FLYING MAG: New FAA Drone Policy Disaster in the Making

Giving local law enforcement power over UAVs is a desperate move.
by Robert Goyer / Published: Jan 13, 2015
The FAA has just released new policy on how the underfunded, understaffed agency plans to police the many more than 100,000 new aircraft that are already starting to appear in our skies. It is, unfortunately, not the arrival of hordes of people-piloted craft but swarms of drones I refer to. Understandably the FAA wants to stand tough in its enforcement of remotely piloted aircraft, and to do that it either had to add thousands of inspectors to its payroll or do something else. The something else it chose to do was enlist local law enforcement in the effort. I think that was a huge collective groan I just heard and not only from pilots of airplanes and operators of remotely piloted airplanes but from local law enforcement as well.
The amount of money that goes along with enlisting law enforcement in this effort is, you guessed it, nada. Again, that is the budget that the FAA had to work with, so it’s hard to blame them for that part of it, unless you take into account that our law enforcement across the country is already busy enforcing a lot of less esoteric law, laws that with a few arguable exceptions really matter to all of us.
I won’t go into the details of the guidance the FAA issued to help law enforcement do this new work, but it’s really complicated, far more complicated than just about any other law that local police have to deal with, and that’s already a lot to be aware of and enforce.

FAA UAS-PO LEA Guidance 010715 PDF-TH

AMA Expo 2015 – part 2 from La Mesa Air on Vimeo.

AMA Expo 2015 – part 1 from La Mesa Air on Vimeo.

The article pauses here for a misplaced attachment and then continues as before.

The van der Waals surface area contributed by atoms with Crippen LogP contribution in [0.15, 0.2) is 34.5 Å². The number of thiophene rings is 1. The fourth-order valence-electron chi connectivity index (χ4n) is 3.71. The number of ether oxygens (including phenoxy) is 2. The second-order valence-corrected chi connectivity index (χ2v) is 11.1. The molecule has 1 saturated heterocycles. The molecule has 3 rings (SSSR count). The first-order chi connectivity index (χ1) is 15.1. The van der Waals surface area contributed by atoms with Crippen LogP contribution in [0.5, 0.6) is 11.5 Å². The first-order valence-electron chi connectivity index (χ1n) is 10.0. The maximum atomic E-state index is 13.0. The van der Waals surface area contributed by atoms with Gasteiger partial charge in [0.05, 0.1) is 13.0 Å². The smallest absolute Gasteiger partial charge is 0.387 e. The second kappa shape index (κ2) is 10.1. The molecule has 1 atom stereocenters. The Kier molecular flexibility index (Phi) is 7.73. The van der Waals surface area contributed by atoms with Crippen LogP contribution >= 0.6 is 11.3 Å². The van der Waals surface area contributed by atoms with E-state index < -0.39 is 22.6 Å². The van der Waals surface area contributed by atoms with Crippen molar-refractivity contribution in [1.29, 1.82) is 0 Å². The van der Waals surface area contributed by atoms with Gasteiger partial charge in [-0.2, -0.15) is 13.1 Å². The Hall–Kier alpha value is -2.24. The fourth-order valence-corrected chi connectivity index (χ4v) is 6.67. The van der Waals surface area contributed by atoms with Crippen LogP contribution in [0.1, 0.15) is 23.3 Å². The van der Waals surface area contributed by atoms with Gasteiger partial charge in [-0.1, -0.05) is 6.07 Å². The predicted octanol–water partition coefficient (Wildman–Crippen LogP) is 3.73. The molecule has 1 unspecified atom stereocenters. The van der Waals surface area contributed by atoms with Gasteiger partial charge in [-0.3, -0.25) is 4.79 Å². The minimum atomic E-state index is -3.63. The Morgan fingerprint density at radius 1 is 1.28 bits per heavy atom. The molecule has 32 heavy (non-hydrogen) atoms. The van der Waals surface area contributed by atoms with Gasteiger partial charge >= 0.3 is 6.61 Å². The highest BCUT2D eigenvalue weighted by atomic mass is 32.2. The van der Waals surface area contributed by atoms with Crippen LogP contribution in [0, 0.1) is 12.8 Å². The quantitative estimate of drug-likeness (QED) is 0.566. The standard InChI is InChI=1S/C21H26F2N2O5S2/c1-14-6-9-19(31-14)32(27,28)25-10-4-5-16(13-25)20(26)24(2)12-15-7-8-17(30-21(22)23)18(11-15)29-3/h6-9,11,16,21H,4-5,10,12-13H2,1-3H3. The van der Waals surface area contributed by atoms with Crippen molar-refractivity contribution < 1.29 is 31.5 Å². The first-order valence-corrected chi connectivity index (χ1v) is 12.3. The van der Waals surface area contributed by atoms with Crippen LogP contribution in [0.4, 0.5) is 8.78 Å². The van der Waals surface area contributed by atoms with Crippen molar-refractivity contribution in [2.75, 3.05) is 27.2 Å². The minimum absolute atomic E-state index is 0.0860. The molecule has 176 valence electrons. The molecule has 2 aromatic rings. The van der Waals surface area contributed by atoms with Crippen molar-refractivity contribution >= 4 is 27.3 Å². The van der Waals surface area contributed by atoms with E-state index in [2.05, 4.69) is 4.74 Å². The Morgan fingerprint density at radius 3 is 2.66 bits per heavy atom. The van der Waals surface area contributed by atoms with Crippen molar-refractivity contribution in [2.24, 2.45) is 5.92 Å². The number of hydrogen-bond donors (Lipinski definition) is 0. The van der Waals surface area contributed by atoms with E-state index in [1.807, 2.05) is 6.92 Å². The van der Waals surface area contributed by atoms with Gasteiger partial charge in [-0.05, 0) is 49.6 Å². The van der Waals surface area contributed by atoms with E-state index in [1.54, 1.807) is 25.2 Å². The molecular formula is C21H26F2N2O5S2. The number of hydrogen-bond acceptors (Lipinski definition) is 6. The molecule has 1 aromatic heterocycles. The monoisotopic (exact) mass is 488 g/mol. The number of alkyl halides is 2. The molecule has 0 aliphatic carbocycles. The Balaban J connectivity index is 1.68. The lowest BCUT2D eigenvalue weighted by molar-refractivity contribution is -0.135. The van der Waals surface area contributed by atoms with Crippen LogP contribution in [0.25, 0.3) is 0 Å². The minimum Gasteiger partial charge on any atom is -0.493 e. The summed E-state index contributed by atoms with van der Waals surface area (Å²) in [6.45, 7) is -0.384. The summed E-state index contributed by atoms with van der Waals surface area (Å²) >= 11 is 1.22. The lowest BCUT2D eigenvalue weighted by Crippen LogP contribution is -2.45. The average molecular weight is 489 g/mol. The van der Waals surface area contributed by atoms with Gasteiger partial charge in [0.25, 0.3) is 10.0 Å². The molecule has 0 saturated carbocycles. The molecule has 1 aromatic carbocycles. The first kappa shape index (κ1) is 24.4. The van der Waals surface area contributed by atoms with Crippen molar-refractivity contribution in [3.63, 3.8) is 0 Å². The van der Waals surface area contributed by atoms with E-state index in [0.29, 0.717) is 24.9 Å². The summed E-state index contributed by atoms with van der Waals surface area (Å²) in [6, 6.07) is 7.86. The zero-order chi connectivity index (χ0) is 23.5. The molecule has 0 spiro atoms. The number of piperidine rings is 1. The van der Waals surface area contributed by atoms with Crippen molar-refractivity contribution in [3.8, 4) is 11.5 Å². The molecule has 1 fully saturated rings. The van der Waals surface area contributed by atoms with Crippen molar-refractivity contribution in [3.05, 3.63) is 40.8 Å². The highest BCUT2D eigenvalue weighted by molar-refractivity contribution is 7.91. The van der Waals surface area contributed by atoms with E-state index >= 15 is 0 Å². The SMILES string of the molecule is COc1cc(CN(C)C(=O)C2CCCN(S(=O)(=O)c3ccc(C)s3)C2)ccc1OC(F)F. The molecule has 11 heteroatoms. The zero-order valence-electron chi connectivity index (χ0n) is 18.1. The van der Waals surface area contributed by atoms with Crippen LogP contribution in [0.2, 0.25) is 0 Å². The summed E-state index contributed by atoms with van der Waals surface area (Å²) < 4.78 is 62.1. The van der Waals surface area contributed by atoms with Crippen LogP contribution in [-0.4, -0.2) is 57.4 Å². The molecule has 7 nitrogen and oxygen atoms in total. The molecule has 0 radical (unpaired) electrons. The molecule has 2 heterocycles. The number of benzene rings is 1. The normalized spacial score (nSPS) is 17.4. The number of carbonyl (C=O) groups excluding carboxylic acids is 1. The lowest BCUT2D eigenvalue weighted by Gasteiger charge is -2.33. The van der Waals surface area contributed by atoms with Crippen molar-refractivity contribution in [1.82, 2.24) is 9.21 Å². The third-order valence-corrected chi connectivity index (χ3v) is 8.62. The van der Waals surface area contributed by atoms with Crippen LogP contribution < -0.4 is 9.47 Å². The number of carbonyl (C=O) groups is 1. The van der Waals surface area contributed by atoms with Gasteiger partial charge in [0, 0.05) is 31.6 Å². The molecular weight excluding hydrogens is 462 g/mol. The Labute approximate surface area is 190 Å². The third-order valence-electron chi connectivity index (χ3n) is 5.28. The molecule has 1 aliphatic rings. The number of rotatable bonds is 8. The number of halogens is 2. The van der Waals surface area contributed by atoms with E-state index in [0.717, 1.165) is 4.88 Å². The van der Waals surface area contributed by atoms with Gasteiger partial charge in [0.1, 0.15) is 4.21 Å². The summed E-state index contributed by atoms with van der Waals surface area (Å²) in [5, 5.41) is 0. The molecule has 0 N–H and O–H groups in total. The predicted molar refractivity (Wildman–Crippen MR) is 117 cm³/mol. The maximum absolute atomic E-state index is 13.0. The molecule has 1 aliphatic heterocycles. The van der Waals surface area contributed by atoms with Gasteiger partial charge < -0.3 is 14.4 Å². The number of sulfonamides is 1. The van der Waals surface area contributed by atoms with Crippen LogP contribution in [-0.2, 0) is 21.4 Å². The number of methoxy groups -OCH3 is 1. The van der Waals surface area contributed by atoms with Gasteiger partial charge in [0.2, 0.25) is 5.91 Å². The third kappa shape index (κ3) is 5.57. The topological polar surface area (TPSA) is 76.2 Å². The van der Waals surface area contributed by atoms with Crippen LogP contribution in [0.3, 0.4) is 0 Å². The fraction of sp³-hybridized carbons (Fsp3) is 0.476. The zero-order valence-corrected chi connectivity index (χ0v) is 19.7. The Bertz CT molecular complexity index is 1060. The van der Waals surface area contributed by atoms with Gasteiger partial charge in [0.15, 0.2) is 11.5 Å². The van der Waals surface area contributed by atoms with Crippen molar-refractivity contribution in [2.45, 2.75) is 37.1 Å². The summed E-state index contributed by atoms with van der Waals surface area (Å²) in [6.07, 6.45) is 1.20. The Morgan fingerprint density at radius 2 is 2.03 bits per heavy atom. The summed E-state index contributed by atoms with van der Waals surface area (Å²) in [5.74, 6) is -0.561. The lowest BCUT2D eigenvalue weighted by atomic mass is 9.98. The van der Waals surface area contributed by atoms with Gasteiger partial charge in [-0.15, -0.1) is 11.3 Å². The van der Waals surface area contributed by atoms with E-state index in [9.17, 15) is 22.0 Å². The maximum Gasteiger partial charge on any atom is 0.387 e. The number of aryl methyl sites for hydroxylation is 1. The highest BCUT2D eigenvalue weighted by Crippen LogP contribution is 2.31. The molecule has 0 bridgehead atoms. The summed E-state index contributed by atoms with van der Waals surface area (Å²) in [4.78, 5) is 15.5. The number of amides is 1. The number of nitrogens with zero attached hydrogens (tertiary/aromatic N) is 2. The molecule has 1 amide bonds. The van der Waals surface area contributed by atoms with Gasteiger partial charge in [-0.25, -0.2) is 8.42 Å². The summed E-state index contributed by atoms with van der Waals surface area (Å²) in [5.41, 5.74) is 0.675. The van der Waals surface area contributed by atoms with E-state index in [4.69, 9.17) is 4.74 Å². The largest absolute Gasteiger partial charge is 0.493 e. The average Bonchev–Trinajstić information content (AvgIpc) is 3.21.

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  1. I think Rich Hansen gives good information to everyone. Staying positive about hobbyist operations is a must. Flying your equipment within AMA rules is a must. I would like to see a special department started in the AMA for just uav/hobby operations.

    1. I\\\\\\\’d love to see the AMA start a propaganda campaign to separate Model Airplanes and Helicopters from Drones aka Multi-rotors altogether. That way the FAA focuses only on the drones, those accursed devices that have been a thorn in the sides of the rest of us.

      1. Exactly why are multi-rotor, “Drones” so “accursed to you?” As a flyer of all things RC ,ie planes, helicopters, AND multi-rotor “drones,” I find fun in flying them all. And that separating association from one to the other will not work. Its one for all and all for one.

  2. So, did Congress override AC 91-57 or not?
    What is the ceiling for model aircraft, therefore…is it still 400′ AGL ?

    1. The altitude guidelines for modelers operating in accordance with the Special Rule for Model Aircraft established by Congress (AMA members) are contained within the AMA Safety Code and related documents such as the See & Avoid guidance document 540-D. For those not participating within AMA’s community-based safety program, altitude guidance is provided in AC 91-57.

      Rich Hanson
      AMA Government and REgulatory Affairs

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